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I'm trying to model something that seems fairly simple, but it's trickier than I thought on https://www.desmos.com.

On desmos I created a function:

$f(x)=y$

$y=(0 \leq x \leq 2)\sin( \pi x+b )$   to make a simple oscillating sine wave

I want to make a line of fixed length that has its origin on the sine wave, and moves along it when I play variable "b". (and maybe another variable that I don't realise that I need).

I've tried a couple of things like:

$y = (\sin(x) \leq x \leq ( \pi /4))y = mx + c$

$m = 2/ \pi$

and

points:

$(\cos(b), \sin(b))$

and

$(\pi/2, \sin(b))$

but I haven't quite got there yet

Once I have this sliding line, I want to do two things with it:

  1. make it's angle change, orthogonal to the line of the sine wave
  2. make a series of them moving along the sine wave.

I'm sure this is possible, and it's just that I'm not familiar enough in general to conjure it up.

any help would be warmly received.

thank you.

Disclaimer - I don't know enough to know whether this question has been answered already; and I don't know enough about how you want questions formatted on here or how to do it, sorry.

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  • $\begingroup$ Your description is too vague, I'm willing to help you but I don't understand precisely what you're really after. Draw an illustration and attach the photo. $\endgroup$ – Km356 May 2 '20 at 10:00
  • $\begingroup$ Ok... I'll try... If you know what a quiver plot is? Like this: stackoverflow.com/questions/45824733/… $\endgroup$ – Reginald Lloyd May 2 '20 at 11:14
  • $\begingroup$ What makes you think you can do that using desmos? It may be possible but it probably won't be simple, nor practical. Look for something more sophisticated than desmos, tools on which you may plot the vector fields related to ODEs. $\endgroup$ – Km356 May 2 '20 at 20:55
  • $\begingroup$ Actually it is possible... I've seen some very clever simulations done on it, so that's why I think it's possible. I've actually nearly done it, with some help from a very smart kid. It's amazing what you can do with such a simple thing. Those maths tools and software are sometimes overkill for some problems, you shouldn't need to have to almost learn to code to simulate something you can model or describe mathematically. $\endgroup$ – Reginald Lloyd May 3 '20 at 12:40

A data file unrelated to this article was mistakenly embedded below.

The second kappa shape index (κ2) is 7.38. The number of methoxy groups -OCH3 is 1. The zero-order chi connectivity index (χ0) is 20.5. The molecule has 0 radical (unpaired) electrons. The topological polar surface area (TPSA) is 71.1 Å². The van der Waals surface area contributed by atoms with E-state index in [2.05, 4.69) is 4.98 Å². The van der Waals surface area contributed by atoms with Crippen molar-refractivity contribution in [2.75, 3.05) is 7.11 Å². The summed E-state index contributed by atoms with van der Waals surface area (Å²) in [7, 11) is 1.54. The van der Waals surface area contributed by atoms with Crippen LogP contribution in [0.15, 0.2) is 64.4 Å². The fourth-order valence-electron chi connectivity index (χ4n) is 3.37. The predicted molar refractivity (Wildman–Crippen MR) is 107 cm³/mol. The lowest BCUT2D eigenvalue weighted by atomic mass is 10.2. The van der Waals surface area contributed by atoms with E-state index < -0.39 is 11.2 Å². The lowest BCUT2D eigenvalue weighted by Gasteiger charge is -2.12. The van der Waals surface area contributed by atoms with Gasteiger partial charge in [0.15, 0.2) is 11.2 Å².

• $\begingroup$ If so, you'll have to add details, like; what the fixed length is, the slopes of these lines, by how many degrees you want their angles to change and in what direction (I don't understand what your "orthogonal to the sine line" means) and how many lines per an interval of a certain fixed length (at what points $x$ should the lines intersect the curve)..etc. You'll have to describe that using familiar terms that we can understand. $\endgroup$ – Km356 May 3 '20 at 14:24
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Ok... I'll try... If you know what a quiver plot is? Like this: https://www.stackoverflow.com/questions/45824733/plotting-wind-vectors-or-wind-barbs-in-a-1d-chart-using-matplotlib. If you can imagine the second image by user Guto was a series of lines moving along a sine of points (b, sin(2b) ) along sine wave sin(pi * x + b), it might be close. On that quiver plot the arrows change with angle that looks in some ways the same but also opposite to what I want, like some kind of rotational symmetry.

So maybe think of this as a kind of double pendulum simulation.

There are two pendulums in series of different lengths, a long one will have a longer period and smaller angle than the second shorter pendulum.

So as the big pendulum swings to the left, the little pendulum has to swing opposite to it to try and cancel out the swing.

It can do this if the angle of the big pendulum is smaller than the little pendulum, and and the period of the big pendulum is consequently longer.

So as the big pendulum swings to one side, the little pendulum has to swing to the other side

On desmos, I want to represent the big pendulum as a sine wave. The little pendulum then has to be a short line that has its origin on the sine wave and the little pendulum has to swing in a way that is equal and opposite to the angle of the sine, and that's represented by being perpendicular to it, at all points along the sine.

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